The mental health system has never had the best relationship with sex and sexuality.
From asylum anti-masturbation campaigns to the dangers of hysteria lurking in every uterus, history has commonly blamed sex for mental illness. A diagnosis often meant a person was no longer considered sexual at all. Unfortunately, a lot of the stigmas of the past still influence society today.
Depression or anxiety alone is enough to throw people off their sex game. The complexities that come with mental illness can be challenging to navigate. Many feel grateful enough to get a diagnosis and medication, hoping this will help make things better.
For some, sex is embarrassing to discuss with their doctor at the best of times, let alone when they feel at their worst. In that doctor’s office, when you are trying to explain how nothing in life is currently working for you, the last thing on your mind was probably asking, “How will this affect my ability to have sex?”
Many people in the past have lamented that, while the treatment may have fixed their original issues, it can feel like a hollow victory when it kills their sex drive.
Each person is different in how they experience their illness or medication. However, a few common side effects can be mood swings, weight gain, difficulty becoming aroused, or difficulty achieving orgasms. It can be hard to tell which experiences are caused by the original illness and which from medication.
The first step is always to consult your doctor. Issues can sometimes be temporary. Medications can take a few weeks to settle in and start working. Sometimes even overthinking things can be an issue.
Whatever the case, your doctor can talk you through various options and reassure you.
They might be able to adjust your dose or suggest a different medication.
For many, it’s not just themselves they are worried about, but their partners. They might fear they are disappointing a partner.
Perhaps worry that their partner could lose interest if they can’t please them.
For a partner, there can be feelings of fear, helplessness and confusion too.
They might feel they are no longer attractive. They could feel guilt at wanting sex when their partner doesn’t. Some partners can be so focused on supporting a loved one, they struggle to get in the mood themselves.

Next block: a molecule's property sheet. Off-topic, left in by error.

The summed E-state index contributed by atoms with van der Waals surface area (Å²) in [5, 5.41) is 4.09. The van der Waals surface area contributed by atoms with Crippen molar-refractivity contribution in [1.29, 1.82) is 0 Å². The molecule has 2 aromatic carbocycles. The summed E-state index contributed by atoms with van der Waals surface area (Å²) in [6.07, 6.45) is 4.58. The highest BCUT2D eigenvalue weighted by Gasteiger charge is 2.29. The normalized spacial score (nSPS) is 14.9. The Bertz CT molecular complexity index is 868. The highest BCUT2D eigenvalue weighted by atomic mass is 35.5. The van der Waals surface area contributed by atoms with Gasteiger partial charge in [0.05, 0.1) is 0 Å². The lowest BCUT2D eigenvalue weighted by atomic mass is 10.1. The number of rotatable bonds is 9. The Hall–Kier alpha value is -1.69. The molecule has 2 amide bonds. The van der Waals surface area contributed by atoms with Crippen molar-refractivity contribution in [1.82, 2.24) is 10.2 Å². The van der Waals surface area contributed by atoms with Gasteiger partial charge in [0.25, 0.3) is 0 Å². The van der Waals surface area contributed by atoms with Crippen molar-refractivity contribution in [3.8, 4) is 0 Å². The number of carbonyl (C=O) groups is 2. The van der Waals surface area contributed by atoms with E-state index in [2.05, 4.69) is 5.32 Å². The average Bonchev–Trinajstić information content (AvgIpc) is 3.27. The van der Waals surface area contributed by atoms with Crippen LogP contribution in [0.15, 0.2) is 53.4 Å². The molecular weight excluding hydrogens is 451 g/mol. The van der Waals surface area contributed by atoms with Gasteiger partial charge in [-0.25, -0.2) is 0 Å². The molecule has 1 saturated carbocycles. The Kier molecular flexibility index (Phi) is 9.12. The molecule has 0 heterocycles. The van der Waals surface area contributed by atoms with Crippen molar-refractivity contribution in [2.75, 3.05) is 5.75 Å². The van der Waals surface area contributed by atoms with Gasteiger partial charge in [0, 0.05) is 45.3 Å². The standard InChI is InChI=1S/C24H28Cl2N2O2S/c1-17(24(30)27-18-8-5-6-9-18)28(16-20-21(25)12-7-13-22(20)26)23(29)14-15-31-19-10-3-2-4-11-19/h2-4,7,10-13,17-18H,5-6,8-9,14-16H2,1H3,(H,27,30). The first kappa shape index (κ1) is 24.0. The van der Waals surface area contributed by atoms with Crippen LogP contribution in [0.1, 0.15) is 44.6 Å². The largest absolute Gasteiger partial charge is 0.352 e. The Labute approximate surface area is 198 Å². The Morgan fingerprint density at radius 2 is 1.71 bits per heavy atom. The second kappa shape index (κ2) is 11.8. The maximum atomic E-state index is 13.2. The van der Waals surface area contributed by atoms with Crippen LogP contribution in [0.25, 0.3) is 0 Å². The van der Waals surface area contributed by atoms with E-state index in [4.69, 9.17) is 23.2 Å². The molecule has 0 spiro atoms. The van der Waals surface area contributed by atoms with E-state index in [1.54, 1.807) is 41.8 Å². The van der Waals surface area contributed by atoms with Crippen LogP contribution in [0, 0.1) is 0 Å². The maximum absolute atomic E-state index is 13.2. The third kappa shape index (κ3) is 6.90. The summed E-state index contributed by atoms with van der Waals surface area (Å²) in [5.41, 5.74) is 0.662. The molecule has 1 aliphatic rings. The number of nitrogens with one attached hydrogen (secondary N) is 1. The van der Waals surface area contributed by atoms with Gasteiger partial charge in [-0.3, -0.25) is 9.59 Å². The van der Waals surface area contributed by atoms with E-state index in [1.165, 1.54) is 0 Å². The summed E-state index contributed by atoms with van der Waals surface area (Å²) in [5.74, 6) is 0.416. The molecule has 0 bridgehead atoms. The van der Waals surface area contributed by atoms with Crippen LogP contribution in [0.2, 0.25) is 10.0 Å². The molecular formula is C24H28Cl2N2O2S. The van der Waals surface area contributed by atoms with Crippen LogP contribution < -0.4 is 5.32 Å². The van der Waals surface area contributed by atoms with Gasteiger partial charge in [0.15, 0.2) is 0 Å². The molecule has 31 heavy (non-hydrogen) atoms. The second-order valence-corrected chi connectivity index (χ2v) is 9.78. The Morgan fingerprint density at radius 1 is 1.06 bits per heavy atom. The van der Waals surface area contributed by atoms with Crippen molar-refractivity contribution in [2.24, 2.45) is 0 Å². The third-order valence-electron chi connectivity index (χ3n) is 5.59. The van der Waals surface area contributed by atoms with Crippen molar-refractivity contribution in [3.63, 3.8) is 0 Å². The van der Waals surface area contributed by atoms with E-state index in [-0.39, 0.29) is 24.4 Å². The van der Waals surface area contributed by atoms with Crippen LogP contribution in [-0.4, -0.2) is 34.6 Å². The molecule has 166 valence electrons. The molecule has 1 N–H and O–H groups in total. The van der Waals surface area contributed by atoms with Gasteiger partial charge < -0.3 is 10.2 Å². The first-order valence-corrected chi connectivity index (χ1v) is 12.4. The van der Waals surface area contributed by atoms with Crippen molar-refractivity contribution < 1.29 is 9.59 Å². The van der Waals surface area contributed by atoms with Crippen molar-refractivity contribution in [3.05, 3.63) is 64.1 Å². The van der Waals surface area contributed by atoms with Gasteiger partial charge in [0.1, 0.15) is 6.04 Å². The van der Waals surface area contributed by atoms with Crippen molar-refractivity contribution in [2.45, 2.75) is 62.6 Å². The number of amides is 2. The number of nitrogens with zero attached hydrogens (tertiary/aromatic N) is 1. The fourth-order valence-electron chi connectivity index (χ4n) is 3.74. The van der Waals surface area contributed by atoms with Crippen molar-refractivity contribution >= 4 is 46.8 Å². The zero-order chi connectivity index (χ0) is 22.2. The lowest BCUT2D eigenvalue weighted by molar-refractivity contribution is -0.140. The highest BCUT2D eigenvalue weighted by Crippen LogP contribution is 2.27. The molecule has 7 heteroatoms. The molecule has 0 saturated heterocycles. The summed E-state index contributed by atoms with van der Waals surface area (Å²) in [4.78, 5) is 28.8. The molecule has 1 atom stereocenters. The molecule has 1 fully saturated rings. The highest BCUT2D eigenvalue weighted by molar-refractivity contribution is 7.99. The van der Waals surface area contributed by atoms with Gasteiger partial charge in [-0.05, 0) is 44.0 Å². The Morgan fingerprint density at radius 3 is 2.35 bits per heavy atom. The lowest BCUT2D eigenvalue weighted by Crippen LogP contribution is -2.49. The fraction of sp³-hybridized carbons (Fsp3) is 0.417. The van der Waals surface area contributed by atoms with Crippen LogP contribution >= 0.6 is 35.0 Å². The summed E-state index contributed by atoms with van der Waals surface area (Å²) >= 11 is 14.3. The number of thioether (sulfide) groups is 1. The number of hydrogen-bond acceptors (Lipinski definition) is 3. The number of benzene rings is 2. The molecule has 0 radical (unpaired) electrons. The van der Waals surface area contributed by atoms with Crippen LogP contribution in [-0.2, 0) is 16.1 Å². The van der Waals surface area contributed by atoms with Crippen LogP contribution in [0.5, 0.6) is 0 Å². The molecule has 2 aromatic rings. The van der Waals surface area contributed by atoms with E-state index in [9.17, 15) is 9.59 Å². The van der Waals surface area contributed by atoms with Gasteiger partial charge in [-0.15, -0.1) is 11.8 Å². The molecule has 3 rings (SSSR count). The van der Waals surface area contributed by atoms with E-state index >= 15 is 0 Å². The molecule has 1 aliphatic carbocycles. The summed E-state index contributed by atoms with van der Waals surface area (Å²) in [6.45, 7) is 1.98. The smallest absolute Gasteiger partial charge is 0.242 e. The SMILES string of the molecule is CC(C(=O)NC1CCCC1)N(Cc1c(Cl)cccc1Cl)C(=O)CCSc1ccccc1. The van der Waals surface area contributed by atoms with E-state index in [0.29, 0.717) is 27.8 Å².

Many feel uncomfortable discussing mental illness and its effects on their sex life with a partner. However, keeping silent can often make things worse and leave everyone feeling isolated and alone. Direct and open communication with a partner can be beneficial.
The first step can be as simple as getting back to basics. Learning how to be intimate in new ways can help change your outlook and your expectations. Cuddling with a partner can help reassure you both.
Learning to be intimate without the expectation of sex can help build feelings of closeness and take the pressure off.
It can remind you that being together is more important than the performance.
Learn how to please each other in new ways. Take time to talk about some of your sexual desires. Explore where and how you like to be touched. Remember, just because things are getting sexual doesn’t mean every action has to be reciprocated. If you find yourself struggling with your own desire, it can help to focus on your partner.
Masturbation has long been blamed for all the world’s ills, but research has shown it can be great for your mental health.
Masturbation also doesn’t mean you or a partner isn’t meeting each other’s needs.
It’s about finding ways to rebuild desire and retrain your body to enjoy sexual touch. Sometimes your sensitivity levels might have changed, so you need time to explore for new treasures. When moods aren’t aligned, masturbation allows partners space to meet their own needs without shame or blame.
Masturbation doesn’t have to be solo, either. If you are having an off day, a session of body exploration with your partner helps you meet their needs together. Don’t forget those toys and lube!
Masturbation helps your body release hormones like dopamine and endorphins, boosting mood. It can raise self-esteem, help you sleep better and kick start that sleeping libido. Honestly, it’s hard to imagine why history was so against it when it’s such a fantastic form of self-care.
In the end, the usual advice will always be suggested. Sleeping and eating well along with exercise can help reduce both the illness and side effects. Seek out a therapist if you need to. And, of course, always consult your doctor.
But in the meantime, it might be the right time to take a little back into your own hands and discover a new way to enjoy yourself and each other.